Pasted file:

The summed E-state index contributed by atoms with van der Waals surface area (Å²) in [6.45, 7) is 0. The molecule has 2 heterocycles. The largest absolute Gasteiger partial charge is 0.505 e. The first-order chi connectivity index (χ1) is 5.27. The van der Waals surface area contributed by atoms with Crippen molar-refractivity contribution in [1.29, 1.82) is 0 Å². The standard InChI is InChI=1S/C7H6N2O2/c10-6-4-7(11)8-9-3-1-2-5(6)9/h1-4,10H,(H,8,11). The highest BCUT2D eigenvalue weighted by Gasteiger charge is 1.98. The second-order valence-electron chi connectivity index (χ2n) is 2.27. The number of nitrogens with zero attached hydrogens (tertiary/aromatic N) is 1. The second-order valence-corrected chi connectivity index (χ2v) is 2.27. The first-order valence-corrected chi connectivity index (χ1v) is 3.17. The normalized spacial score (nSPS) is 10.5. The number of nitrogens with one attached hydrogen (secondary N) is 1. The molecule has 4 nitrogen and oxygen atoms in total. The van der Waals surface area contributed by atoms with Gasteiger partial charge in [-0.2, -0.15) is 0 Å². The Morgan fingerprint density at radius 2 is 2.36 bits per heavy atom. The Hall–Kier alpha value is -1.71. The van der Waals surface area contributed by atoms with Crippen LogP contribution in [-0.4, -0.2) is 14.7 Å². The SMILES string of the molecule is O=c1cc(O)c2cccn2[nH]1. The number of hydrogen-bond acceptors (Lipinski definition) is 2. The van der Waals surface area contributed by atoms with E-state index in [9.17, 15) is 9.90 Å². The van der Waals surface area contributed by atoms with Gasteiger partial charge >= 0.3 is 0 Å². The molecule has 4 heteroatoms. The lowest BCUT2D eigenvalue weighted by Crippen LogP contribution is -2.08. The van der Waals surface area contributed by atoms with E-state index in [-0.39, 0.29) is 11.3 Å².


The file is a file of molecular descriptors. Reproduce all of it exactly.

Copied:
The summed E-state index contributed by atoms with van der Waals surface area (Å²) in [6.45, 7) is 0. The molecule has 2 heterocycles. The largest absolute Gasteiger partial charge is 0.505 e. The first-order chi connectivity index (χ1) is 5.27. The van der Waals surface area contributed by atoms with Crippen molar-refractivity contribution in [1.29, 1.82) is 0 Å². The standard InChI is InChI=1S/C7H6N2O2/c10-6-4-7(11)8-9-3-1-2-5(6)9/h1-4,10H,(H,8,11). The highest BCUT2D eigenvalue weighted by Gasteiger charge is 1.98. The second-order valence-electron chi connectivity index (χ2n) is 2.27. The number of nitrogens with zero attached hydrogens (tertiary/aromatic N) is 1. The second-order valence-corrected chi connectivity index (χ2v) is 2.27. The first-order valence-corrected chi connectivity index (χ1v) is 3.17. The normalized spacial score (nSPS) is 10.5. The number of nitrogens with one attached hydrogen (secondary N) is 1. The molecule has 4 nitrogen and oxygen atoms in total. The van der Waals surface area contributed by atoms with Gasteiger partial charge in [-0.2, -0.15) is 0 Å². The Morgan fingerprint density at radius 2 is 2.36 bits per heavy atom. The Hall–Kier alpha value is -1.71. The van der Waals surface area contributed by atoms with Crippen LogP contribution in [-0.4, -0.2) is 14.7 Å². The SMILES string of the molecule is O=c1cc(O)c2cccn2[nH]1. The number of hydrogen-bond acceptors (Lipinski definition) is 2. The van der Waals surface area contributed by atoms with E-state index in [9.17, 15) is 9.90 Å². The van der Waals surface area contributed by atoms with Gasteiger partial charge >= 0.3 is 0 Å². The molecule has 4 heteroatoms. The lowest BCUT2D eigenvalue weighted by Crippen LogP contribution is -2.08. The van der Waals surface area contributed by atoms with E-state index in [-0.39, 0.29) is 11.3 Å².